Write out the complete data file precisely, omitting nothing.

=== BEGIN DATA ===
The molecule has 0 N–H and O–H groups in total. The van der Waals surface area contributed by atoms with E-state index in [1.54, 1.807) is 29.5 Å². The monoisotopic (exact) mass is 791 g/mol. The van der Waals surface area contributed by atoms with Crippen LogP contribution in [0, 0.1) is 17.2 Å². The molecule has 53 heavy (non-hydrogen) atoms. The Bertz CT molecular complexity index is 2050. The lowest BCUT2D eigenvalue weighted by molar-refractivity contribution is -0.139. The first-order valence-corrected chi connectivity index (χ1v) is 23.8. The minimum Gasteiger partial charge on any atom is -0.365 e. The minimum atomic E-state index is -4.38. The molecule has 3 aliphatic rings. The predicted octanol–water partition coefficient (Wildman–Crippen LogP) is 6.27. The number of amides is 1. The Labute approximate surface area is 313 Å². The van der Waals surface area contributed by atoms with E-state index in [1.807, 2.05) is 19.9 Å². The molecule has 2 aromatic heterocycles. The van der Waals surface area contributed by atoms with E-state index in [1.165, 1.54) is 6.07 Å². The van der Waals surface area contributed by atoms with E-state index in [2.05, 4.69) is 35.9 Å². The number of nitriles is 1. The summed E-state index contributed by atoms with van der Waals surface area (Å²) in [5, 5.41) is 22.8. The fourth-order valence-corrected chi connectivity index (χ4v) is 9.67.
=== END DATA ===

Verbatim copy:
The molecule has 0 N–H and O–H groups in total. The van der Waals surface area contributed by atoms with E-state index in [1.54, 1.807) is 29.5 Å². The monoisotopic (exact) mass is 791 g/mol. The van der Waals surface area contributed by atoms with Crippen LogP contribution in [0, 0.1) is 17.2 Å². The molecule has 53 heavy (non-hydrogen) atoms. The Bertz CT molecular complexity index is 2050. The lowest BCUT2D eigenvalue weighted by molar-refractivity contribution is -0.139. The first-order valence-corrected chi connectivity index (χ1v) is 23.8. The minimum Gasteiger partial charge on any atom is -0.365 e. The minimum atomic E-state index is -4.38. The molecule has 3 aliphatic rings. The predicted octanol–water partition coefficient (Wildman–Crippen LogP) is 6.27. The number of amides is 1. The Labute approximate surface area is 313 Å². The van der Waals surface area contributed by atoms with E-state index in [1.807, 2.05) is 19.9 Å². The molecule has 2 aromatic heterocycles. The van der Waals surface area contributed by atoms with E-state index in [1.165, 1.54) is 6.07 Å². The van der Waals surface area contributed by atoms with E-state index in [2.05, 4.69) is 35.9 Å². The number of nitriles is 1. The summed E-state index contributed by atoms with van der Waals surface area (Å²) in [5, 5.41) is 22.8. The fourth-order valence-corrected chi connectivity index (χ4v) is 9.67.